NMAF: Undoubtedly, 2015 will be a milestone in your career with the release of your debut book. As a Canadian writer, what else is on your list of things you hope to accomplish? What might readers expect to see from you in the future? Do you want to write more novels, continue with magazine writing or pursue any other creative endeavours?
Emily: I wrote a memoir ten years ago, but shelved it because the material was too difficult for me to revisit at that time. It concerns a period in my mid-twenties following the death of my oldest brother. I went to great lengths to escape my life—a reporting internship amidst the chaos of post 9/11 New York City, a soggy winter in Vancouver, and nine months at an English language newspaper in Kyiv, Ukraine during the lead-up to the Orange Revolution. Some of the material is dark, but revisiting it from a safe distance I can see that there’s also a lot of potential for humour. Transforming the original memoir into a more cohesive narrative is my next project. At the same time I hope to keep writing for magazines. There are a few ideas that have been waiting in the wings while I finished my book and it’s time to set those stories free.
Do you have a funny, quirky or heartfelt story of transformation to share with us? We would love to hear from campers and ex-campers about how your time at camp changed you. In our July issue, Reader’s Digest will publish a selection of memoirs about defining camp moments.
Entries should be short memoirs, not more than 450 words, of your noteworthy summer camp experiences. Photos are encouraged. The deadline for submissions is March 23. Winning stories will be published in the July edition of the magazine.
It’s minus-fifteen degrees. The pastel glow of an early dusk drapes over the bare walnut tree outside your window. You sit at a writing table with the seventh draft, poring over your final notes. You’re satisfied at last. But where to submit this poem, short story, memoir?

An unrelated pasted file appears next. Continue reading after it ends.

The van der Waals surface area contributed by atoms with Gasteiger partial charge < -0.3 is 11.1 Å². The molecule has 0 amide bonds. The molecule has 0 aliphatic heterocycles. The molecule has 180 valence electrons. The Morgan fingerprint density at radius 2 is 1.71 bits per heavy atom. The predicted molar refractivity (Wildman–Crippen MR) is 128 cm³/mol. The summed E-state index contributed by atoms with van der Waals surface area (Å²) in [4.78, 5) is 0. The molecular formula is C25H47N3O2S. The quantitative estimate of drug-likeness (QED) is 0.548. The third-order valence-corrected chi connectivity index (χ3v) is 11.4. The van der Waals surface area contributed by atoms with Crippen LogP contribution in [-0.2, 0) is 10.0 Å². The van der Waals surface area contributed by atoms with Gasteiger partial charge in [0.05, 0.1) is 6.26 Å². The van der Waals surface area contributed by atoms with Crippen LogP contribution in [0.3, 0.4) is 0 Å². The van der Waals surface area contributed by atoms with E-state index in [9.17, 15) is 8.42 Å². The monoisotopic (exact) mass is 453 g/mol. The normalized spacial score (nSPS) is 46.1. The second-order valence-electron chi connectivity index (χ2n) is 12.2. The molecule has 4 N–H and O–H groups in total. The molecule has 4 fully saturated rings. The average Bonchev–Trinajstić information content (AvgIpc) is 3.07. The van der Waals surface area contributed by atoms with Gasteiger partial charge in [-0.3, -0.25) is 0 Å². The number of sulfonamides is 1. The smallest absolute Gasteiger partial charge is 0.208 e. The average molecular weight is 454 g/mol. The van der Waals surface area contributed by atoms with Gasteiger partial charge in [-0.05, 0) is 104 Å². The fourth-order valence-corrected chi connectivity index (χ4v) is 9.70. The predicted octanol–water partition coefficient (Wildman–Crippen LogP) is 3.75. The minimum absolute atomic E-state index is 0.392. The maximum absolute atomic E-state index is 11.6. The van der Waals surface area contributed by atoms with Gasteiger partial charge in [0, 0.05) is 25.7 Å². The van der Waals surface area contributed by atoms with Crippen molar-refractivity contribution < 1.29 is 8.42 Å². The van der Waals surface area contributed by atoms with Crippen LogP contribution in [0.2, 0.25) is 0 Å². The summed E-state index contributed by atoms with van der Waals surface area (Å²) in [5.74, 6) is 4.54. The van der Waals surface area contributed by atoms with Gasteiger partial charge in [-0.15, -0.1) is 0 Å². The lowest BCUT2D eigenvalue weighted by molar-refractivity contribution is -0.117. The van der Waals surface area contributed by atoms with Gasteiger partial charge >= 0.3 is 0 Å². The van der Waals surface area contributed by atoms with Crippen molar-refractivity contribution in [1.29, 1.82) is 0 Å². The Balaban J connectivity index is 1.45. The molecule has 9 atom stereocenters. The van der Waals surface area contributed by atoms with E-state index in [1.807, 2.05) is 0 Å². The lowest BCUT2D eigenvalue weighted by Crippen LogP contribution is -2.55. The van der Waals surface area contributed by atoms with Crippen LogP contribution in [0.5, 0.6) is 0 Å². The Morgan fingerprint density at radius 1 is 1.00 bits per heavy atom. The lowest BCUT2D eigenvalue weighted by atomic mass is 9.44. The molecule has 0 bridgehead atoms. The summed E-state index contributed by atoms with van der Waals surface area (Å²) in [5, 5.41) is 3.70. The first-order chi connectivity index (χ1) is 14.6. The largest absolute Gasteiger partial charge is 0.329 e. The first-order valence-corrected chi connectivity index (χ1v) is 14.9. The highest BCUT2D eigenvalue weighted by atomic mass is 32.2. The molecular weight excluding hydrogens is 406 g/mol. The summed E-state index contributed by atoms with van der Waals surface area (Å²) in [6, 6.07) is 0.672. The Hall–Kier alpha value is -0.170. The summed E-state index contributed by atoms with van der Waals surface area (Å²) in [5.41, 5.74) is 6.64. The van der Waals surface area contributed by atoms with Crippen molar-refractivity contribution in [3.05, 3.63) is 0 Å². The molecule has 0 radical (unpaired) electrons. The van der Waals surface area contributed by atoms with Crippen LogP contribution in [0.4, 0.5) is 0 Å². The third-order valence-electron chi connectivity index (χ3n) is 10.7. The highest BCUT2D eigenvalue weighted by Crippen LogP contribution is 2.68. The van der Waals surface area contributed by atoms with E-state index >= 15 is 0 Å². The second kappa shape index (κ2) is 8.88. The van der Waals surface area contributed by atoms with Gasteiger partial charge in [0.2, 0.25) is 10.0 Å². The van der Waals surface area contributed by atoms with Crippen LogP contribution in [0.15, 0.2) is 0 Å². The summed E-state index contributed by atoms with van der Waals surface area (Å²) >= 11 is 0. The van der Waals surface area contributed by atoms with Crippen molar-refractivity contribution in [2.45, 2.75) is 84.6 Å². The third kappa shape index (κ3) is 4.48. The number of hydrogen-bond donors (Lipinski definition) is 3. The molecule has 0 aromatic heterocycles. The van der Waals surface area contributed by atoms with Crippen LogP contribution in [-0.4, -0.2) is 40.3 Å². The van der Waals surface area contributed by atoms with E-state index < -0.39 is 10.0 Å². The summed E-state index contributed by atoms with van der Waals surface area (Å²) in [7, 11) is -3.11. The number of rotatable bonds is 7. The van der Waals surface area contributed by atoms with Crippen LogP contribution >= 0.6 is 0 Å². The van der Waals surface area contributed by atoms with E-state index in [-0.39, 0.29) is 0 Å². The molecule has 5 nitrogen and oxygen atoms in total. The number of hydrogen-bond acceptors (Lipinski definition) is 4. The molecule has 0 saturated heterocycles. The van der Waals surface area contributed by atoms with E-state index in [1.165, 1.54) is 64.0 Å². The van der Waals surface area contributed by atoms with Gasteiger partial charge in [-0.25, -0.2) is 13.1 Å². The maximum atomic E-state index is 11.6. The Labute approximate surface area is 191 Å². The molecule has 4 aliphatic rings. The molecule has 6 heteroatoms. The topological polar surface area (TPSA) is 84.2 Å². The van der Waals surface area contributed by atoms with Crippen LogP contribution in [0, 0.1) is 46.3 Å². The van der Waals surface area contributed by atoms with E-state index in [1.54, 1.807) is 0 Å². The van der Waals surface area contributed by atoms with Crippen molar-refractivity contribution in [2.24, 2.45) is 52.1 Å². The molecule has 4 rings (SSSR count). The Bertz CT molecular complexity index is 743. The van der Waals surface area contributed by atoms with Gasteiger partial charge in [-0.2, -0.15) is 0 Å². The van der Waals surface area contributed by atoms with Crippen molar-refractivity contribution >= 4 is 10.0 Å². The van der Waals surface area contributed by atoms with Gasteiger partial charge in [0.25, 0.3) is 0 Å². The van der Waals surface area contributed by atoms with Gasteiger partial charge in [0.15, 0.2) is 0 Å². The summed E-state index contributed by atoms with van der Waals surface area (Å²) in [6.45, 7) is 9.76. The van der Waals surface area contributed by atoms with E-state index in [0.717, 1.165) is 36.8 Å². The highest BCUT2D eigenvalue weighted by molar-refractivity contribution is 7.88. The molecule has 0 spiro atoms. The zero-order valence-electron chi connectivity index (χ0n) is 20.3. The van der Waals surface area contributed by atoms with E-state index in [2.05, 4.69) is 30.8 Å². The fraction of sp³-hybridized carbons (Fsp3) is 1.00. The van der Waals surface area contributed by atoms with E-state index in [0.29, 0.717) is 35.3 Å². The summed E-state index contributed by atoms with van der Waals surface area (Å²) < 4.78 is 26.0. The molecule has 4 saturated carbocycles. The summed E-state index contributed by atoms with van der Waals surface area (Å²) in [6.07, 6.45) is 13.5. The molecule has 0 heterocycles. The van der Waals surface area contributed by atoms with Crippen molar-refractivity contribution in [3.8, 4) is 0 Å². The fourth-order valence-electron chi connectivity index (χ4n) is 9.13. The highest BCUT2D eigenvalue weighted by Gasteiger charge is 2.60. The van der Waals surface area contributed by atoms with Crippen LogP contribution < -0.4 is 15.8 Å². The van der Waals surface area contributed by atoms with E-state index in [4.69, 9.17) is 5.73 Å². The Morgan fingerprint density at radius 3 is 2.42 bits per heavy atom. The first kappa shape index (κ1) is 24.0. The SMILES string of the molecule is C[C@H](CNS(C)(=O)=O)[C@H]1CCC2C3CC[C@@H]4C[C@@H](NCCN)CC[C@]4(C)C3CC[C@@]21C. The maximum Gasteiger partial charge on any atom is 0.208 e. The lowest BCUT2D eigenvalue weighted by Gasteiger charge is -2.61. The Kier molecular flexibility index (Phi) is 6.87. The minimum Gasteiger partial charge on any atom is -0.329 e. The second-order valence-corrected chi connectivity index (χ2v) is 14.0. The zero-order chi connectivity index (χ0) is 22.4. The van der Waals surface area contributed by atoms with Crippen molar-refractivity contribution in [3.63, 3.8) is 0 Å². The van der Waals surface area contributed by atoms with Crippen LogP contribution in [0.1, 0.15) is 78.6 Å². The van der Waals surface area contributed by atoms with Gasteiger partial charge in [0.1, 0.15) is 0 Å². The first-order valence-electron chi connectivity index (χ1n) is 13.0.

Answer: a Canadian magazine writing contest.
This guide, presented by the National Magazine Awards Foundation, is our largest yet, which hopefully indicates not only the vigour of the Canadian literary magazine scene, but also the unceasing desire to engage with new readers and writers that these wonderful magazines possess.
If you haven’t participated before, now is a great time to sit down with that story or poem of yours, polish it and put it out in the world. Along the way you may discover a great new magazine.
What this guide provides is a list of contests via Canadian magazines (or magazine-related organizations) open to unpublished works of Fiction, Poetry, Creative Non-fiction and Photography.
Please note: This list is organized chronologically by deadline dates from January 1 to June 15. If you know of a contest we missed, please email us or grab us on Twitter @MagAwards and we’ll update our guide.
Narrative MagazineWinter 2015 Story Contest Genres: Non-fiction; Fiction; Graphic Narratives; Photo Essays Deadline: March 31, 2015 Prize: $2,500 (1st); $1000 (2nd); $500 (3rd); $100 (finalist) Entry Fee: $22 Details: http://www.narrativemagazine.com/node/238622 Notes: Entries may be fiction or literary nonfiction, including essays, memoirs, or any other form of unpublished manuscript, with a word limit of 15,000. This year photo essays and graphic narratives are also accepted. All are judged in the same pool.
Nicolas Langelier, cofondateur, éditeur et rédacteur en chef de Nouveau Projet, a accepté de répondre aux questions de la Fondation dans le cadre de notre série d’entretiens « En marge ». Nouveau Projet s’est illustré lors de la dernière édition des Prix en décrochant plusieurs mentions honorables, en plus d’être nommé finaliste au titre le plus convoité, Magazine de l’année.